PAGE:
27 December 2013

Gamelin Family And The Detroit Obligations

The Gamelins from John Askin's Letters And Papers:

"On the petition presented to us by Eustache Gamelin, an inhabitant of the Straits of Lake Erie, praying that we would grant and concede to him a tract of land situated on the said Straits...suburbs of Fort Pontchartrain... ."

"That the said Eustache Gamelin...shall be held to carry their grain to be ground at the common mill, when one shall have been erected...that he shall keep, or cause to be kept thereon house and home within one year at the latest; that he shall open the clearings of his neighbors as they may require it...that he shall pay each and every year to the receiver of His Majesty's domain in this country, or to the clerk of the said receiver residing at Detroit... ."  "...half a bushel of wheat for the...whole payable every year on the festival day of St. Martin, the first year whereof shall become due on the eleventh day of November, 1748...".  Done at Quebec, May 1, 1747.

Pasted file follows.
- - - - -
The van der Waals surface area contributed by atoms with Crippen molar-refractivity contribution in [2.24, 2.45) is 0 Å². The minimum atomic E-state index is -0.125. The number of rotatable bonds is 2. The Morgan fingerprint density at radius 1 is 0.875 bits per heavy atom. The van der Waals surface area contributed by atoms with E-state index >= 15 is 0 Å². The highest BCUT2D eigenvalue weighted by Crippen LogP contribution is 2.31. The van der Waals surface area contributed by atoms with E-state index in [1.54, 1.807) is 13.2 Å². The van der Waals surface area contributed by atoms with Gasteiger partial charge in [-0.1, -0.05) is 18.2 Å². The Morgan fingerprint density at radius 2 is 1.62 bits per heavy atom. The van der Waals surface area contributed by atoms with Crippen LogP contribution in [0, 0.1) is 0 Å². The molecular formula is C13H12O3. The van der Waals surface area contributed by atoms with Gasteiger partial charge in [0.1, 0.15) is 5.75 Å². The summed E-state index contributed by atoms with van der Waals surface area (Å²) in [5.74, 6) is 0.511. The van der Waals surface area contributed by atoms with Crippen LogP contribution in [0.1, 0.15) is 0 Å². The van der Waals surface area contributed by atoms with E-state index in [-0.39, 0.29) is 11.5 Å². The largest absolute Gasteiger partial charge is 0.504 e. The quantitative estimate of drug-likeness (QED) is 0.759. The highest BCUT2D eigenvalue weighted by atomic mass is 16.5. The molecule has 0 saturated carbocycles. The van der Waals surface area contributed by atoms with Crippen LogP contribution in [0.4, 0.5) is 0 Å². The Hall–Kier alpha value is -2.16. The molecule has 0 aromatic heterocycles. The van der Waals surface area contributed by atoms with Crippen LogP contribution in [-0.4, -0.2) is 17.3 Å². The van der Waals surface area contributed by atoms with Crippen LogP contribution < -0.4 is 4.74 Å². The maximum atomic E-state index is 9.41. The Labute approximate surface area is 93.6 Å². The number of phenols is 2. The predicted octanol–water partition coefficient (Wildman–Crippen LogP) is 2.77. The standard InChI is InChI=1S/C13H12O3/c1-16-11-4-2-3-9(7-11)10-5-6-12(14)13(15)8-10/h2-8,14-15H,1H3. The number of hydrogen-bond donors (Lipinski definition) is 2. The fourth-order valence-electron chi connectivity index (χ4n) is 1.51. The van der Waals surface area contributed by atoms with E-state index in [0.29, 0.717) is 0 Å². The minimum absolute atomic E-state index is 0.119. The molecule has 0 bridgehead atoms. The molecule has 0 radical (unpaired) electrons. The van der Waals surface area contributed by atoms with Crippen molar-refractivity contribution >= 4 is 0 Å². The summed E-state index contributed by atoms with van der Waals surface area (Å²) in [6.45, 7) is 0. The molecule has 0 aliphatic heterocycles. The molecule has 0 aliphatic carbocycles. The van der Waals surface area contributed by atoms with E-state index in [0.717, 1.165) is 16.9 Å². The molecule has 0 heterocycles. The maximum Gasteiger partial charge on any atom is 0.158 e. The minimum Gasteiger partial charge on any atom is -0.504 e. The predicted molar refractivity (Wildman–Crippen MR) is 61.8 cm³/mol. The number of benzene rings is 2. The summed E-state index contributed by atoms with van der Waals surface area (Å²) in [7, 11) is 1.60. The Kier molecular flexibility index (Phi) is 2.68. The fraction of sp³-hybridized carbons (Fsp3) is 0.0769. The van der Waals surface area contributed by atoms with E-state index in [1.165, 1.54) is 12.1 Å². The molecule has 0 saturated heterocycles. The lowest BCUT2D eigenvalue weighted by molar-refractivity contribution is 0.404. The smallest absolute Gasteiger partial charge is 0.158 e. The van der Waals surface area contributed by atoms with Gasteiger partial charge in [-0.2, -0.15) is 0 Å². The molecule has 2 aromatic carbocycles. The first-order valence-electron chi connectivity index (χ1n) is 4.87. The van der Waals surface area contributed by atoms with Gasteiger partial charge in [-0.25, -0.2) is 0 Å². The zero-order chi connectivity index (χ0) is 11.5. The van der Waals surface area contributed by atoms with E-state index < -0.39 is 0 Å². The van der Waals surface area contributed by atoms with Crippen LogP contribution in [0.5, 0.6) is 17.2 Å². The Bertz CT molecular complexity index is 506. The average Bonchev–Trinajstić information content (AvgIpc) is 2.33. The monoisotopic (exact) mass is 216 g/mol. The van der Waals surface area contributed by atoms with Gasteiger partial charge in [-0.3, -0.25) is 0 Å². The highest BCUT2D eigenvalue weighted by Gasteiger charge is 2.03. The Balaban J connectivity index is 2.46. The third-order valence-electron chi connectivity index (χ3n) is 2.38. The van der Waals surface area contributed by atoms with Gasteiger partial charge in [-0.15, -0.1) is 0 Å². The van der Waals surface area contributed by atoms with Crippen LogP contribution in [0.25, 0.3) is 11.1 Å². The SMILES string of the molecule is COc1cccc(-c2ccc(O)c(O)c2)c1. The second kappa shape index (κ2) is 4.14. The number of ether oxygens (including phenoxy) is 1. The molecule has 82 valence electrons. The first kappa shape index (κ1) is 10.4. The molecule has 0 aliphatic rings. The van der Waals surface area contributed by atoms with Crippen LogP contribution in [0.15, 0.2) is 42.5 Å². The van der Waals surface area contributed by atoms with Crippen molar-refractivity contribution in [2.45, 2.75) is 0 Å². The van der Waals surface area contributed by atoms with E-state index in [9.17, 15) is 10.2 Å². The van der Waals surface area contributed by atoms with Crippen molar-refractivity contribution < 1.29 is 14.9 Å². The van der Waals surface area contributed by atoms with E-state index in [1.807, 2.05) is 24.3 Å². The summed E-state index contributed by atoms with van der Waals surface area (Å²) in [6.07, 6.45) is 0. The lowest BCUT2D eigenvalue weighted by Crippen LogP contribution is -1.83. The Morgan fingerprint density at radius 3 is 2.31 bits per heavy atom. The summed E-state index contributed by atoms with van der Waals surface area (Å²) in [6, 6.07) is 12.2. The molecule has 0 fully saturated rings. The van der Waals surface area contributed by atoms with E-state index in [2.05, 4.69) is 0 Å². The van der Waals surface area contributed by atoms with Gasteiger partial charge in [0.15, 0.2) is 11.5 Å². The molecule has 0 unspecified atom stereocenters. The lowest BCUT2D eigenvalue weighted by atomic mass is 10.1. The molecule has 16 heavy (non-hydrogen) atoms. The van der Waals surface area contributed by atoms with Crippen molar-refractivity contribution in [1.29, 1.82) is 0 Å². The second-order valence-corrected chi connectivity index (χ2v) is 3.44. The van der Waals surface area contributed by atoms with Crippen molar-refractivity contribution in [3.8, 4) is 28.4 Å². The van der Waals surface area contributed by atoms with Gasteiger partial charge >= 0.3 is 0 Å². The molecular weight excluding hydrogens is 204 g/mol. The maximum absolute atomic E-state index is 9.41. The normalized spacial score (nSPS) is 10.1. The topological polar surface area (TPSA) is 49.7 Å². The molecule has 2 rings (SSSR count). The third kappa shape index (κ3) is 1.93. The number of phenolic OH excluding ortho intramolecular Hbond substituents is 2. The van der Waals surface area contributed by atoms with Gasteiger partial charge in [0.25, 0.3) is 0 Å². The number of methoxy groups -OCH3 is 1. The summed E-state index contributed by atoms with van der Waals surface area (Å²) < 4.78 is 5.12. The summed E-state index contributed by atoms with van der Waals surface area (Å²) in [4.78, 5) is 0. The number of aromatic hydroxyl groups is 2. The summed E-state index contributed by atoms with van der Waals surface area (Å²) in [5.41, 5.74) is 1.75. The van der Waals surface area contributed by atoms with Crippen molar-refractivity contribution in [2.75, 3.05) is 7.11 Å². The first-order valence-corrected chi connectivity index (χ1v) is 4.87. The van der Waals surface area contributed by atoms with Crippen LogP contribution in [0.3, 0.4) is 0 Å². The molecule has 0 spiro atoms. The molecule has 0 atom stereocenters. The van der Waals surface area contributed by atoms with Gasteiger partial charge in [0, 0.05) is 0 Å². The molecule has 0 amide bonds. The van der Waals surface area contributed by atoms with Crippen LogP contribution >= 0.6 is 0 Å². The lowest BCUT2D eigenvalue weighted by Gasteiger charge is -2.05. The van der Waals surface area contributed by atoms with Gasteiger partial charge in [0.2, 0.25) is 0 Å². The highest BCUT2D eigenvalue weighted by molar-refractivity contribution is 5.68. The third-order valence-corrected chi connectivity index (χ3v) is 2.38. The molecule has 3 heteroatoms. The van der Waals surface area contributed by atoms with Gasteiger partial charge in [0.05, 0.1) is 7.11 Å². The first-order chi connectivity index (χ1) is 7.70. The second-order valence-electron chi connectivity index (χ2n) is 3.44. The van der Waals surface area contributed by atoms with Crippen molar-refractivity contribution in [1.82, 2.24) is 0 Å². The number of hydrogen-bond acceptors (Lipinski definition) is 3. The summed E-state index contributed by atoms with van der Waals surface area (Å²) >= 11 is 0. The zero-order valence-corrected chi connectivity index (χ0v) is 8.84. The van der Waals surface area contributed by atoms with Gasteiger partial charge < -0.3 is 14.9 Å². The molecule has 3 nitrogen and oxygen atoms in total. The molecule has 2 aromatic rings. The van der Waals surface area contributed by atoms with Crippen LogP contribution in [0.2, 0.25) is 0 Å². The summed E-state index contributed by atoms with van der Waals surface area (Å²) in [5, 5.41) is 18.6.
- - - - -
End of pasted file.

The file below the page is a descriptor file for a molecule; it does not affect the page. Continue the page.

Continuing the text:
The Gamelin family was both prominent and numerously represented in eighteenth-century Detroit. Its American founder was Michael Gamelin dit Lafontaine, a native of St. Aubin, diocese of Blois, France, who became a surgeon and migrated to Canada, where in 1663 he married Margaret Crevier, a native of the diocese of La Rochelle and widow of James Fournier. Their grandson, Laurence Eustache Gamelin, born in 1704, married in 1740 Mary Joseph Dudevoir dit Lachine, born in 1721, daughter of Claude Dudevoir dit Lachine and Barbara Cardinal. Laurence Gamelin engaged in the Indian trade and was living at Detroit as early as 1741. In 1755 he was captain of militia; he was buried at Detroit, March 7, 1771. Mary Joseph Dudevoir was buried, Jan. 10, 1803. 

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